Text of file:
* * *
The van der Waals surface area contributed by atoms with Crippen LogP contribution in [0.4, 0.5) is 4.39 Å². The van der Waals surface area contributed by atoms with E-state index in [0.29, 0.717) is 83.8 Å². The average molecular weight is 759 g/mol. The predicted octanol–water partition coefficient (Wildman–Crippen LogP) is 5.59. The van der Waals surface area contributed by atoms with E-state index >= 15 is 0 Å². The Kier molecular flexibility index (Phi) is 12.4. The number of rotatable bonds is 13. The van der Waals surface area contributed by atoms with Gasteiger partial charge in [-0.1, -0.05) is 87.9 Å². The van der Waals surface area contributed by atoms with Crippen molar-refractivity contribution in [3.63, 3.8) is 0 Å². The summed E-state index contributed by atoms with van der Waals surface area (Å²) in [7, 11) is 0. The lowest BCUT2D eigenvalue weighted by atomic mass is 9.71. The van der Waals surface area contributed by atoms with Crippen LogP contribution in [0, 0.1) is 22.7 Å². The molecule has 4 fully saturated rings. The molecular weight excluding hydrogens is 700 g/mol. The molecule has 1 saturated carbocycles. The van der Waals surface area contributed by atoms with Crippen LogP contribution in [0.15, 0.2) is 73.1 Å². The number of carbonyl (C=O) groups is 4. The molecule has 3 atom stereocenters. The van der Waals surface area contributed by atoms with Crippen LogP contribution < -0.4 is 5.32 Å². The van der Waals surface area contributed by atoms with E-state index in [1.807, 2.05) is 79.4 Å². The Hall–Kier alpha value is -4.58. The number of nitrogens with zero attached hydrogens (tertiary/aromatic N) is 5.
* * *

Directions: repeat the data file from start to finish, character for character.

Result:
The van der Waals surface area contributed by atoms with Crippen LogP contribution in [0.4, 0.5) is 4.39 Å². The van der Waals surface area contributed by atoms with E-state index in [0.29, 0.717) is 83.8 Å². The average molecular weight is 759 g/mol. The predicted octanol–water partition coefficient (Wildman–Crippen LogP) is 5.59. The van der Waals surface area contributed by atoms with E-state index >= 15 is 0 Å². The Kier molecular flexibility index (Phi) is 12.4. The number of rotatable bonds is 13. The van der Waals surface area contributed by atoms with Gasteiger partial charge in [-0.1, -0.05) is 87.9 Å². The van der Waals surface area contributed by atoms with Crippen molar-refractivity contribution in [3.63, 3.8) is 0 Å². The summed E-state index contributed by atoms with van der Waals surface area (Å²) in [7, 11) is 0. The lowest BCUT2D eigenvalue weighted by atomic mass is 9.71. The van der Waals surface area contributed by atoms with Crippen LogP contribution in [0, 0.1) is 22.7 Å². The molecule has 4 fully saturated rings. The molecular weight excluding hydrogens is 700 g/mol. The molecule has 1 saturated carbocycles. The van der Waals surface area contributed by atoms with Crippen LogP contribution in [0.15, 0.2) is 73.1 Å². The number of carbonyl (C=O) groups is 4. The molecule has 3 atom stereocenters. The van der Waals surface area contributed by atoms with Crippen LogP contribution < -0.4 is 5.32 Å². The van der Waals surface area contributed by atoms with E-state index in [1.807, 2.05) is 79.4 Å². The Hall–Kier alpha value is -4.58. The number of nitrogens with zero attached hydrogens (tertiary/aromatic N) is 5.